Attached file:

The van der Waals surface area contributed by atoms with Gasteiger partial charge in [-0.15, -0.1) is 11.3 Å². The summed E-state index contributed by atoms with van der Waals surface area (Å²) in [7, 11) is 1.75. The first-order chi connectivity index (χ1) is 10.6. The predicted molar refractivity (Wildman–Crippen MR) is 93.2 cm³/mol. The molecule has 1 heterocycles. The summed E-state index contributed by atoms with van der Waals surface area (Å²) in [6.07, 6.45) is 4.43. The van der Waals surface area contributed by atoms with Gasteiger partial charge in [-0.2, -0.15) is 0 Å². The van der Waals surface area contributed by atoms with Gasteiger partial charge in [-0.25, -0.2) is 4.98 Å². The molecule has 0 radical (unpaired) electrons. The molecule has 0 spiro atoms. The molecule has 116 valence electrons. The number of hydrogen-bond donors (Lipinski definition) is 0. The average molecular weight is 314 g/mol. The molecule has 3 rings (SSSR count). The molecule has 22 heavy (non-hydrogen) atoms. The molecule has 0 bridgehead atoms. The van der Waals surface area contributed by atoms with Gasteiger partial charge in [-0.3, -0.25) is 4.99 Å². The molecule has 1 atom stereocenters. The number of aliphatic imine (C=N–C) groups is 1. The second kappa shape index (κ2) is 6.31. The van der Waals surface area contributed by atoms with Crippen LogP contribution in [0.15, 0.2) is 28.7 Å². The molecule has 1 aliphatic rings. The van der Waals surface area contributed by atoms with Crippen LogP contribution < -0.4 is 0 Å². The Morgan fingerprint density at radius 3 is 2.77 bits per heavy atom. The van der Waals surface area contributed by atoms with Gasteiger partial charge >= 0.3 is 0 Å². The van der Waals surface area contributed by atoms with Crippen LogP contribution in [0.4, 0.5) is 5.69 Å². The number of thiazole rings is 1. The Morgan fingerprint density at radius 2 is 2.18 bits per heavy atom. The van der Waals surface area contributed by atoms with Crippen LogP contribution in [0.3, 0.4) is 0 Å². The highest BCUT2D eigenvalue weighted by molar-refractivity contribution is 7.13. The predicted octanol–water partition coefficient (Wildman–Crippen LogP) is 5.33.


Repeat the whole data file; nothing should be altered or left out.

The van der Waals surface area contributed by atoms with Gasteiger partial charge in [-0.15, -0.1) is 11.3 Å². The summed E-state index contributed by atoms with van der Waals surface area (Å²) in [7, 11) is 1.75. The first-order chi connectivity index (χ1) is 10.6. The predicted molar refractivity (Wildman–Crippen MR) is 93.2 cm³/mol. The molecule has 1 heterocycles. The summed E-state index contributed by atoms with van der Waals surface area (Å²) in [6.07, 6.45) is 4.43. The van der Waals surface area contributed by atoms with Gasteiger partial charge in [-0.2, -0.15) is 0 Å². The van der Waals surface area contributed by atoms with Gasteiger partial charge in [-0.25, -0.2) is 4.98 Å². The molecule has 0 radical (unpaired) electrons. The molecule has 0 spiro atoms. The molecule has 116 valence electrons. The number of hydrogen-bond donors (Lipinski definition) is 0. The average molecular weight is 314 g/mol. The molecule has 3 rings (SSSR count). The molecule has 22 heavy (non-hydrogen) atoms. The molecule has 0 bridgehead atoms. The van der Waals surface area contributed by atoms with Gasteiger partial charge in [-0.3, -0.25) is 4.99 Å². The molecule has 1 atom stereocenters. The number of aliphatic imine (C=N–C) groups is 1. The second kappa shape index (κ2) is 6.31. The van der Waals surface area contributed by atoms with Crippen LogP contribution in [0.15, 0.2) is 28.7 Å². The molecule has 1 aliphatic rings. The van der Waals surface area contributed by atoms with Crippen LogP contribution < -0.4 is 0 Å². The Morgan fingerprint density at radius 3 is 2.77 bits per heavy atom. The van der Waals surface area contributed by atoms with Gasteiger partial charge >= 0.3 is 0 Å². The van der Waals surface area contributed by atoms with Crippen LogP contribution in [0.4, 0.5) is 5.69 Å². The number of thiazole rings is 1. The Morgan fingerprint density at radius 2 is 2.18 bits per heavy atom. The van der Waals surface area contributed by atoms with Crippen LogP contribution in [0.3, 0.4) is 0 Å². The highest BCUT2D eigenvalue weighted by molar-refractivity contribution is 7.13. The predicted octanol–water partition coefficient (Wildman–Crippen LogP) is 5.33.